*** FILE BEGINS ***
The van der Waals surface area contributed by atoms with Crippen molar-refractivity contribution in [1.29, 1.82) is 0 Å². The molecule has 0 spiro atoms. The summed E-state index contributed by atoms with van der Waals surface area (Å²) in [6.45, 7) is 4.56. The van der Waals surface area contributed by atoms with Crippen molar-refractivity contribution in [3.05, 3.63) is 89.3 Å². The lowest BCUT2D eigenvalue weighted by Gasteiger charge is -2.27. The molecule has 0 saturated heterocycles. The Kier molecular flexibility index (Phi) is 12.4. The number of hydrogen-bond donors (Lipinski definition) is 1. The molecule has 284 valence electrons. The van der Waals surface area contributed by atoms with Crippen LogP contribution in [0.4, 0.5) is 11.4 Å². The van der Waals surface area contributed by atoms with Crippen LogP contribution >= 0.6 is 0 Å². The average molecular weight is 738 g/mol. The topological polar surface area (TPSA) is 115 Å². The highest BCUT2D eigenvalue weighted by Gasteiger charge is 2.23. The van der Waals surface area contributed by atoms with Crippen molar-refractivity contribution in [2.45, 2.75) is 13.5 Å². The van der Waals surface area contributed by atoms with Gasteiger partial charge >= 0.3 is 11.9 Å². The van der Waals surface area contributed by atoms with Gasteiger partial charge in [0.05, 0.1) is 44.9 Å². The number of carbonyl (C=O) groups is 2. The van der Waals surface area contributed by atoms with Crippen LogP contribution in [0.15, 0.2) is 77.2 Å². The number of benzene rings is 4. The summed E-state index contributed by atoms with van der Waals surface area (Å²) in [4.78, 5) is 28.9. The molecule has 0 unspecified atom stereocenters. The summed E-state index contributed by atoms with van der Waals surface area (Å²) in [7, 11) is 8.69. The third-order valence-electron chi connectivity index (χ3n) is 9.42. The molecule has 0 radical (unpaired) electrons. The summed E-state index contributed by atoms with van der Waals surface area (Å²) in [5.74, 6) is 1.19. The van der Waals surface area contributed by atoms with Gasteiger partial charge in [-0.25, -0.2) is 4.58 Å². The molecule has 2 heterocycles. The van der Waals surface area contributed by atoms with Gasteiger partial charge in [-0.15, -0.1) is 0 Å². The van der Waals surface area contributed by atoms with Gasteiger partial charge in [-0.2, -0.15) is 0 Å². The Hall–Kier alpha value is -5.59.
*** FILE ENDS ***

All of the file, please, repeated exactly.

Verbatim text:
The van der Waals surface area contributed by atoms with Crippen molar-refractivity contribution in [1.29, 1.82) is 0 Å². The molecule has 0 spiro atoms. The summed E-state index contributed by atoms with van der Waals surface area (Å²) in [6.45, 7) is 4.56. The van der Waals surface area contributed by atoms with Crippen molar-refractivity contribution in [3.05, 3.63) is 89.3 Å². The lowest BCUT2D eigenvalue weighted by Gasteiger charge is -2.27. The molecule has 0 saturated heterocycles. The Kier molecular flexibility index (Phi) is 12.4. The number of hydrogen-bond donors (Lipinski definition) is 1. The molecule has 284 valence electrons. The van der Waals surface area contributed by atoms with Crippen LogP contribution in [0.4, 0.5) is 11.4 Å². The van der Waals surface area contributed by atoms with Crippen LogP contribution >= 0.6 is 0 Å². The average molecular weight is 738 g/mol. The topological polar surface area (TPSA) is 115 Å². The highest BCUT2D eigenvalue weighted by Gasteiger charge is 2.23. The van der Waals surface area contributed by atoms with Crippen molar-refractivity contribution in [2.45, 2.75) is 13.5 Å². The van der Waals surface area contributed by atoms with Gasteiger partial charge >= 0.3 is 11.9 Å². The van der Waals surface area contributed by atoms with Gasteiger partial charge in [0.05, 0.1) is 44.9 Å². The number of carbonyl (C=O) groups is 2. The van der Waals surface area contributed by atoms with Crippen LogP contribution in [0.15, 0.2) is 77.2 Å². The number of benzene rings is 4. The summed E-state index contributed by atoms with van der Waals surface area (Å²) in [4.78, 5) is 28.9. The molecule has 0 unspecified atom stereocenters. The summed E-state index contributed by atoms with van der Waals surface area (Å²) in [7, 11) is 8.69. The third-order valence-electron chi connectivity index (χ3n) is 9.42. The molecule has 0 radical (unpaired) electrons. The summed E-state index contributed by atoms with van der Waals surface area (Å²) in [5.74, 6) is 1.19. The van der Waals surface area contributed by atoms with Gasteiger partial charge in [-0.25, -0.2) is 4.58 Å². The molecule has 2 heterocycles. The van der Waals surface area contributed by atoms with Gasteiger partial charge in [-0.15, -0.1) is 0 Å². The van der Waals surface area contributed by atoms with Gasteiger partial charge in [-0.2, -0.15) is 0 Å². The Hall–Kier alpha value is -5.59.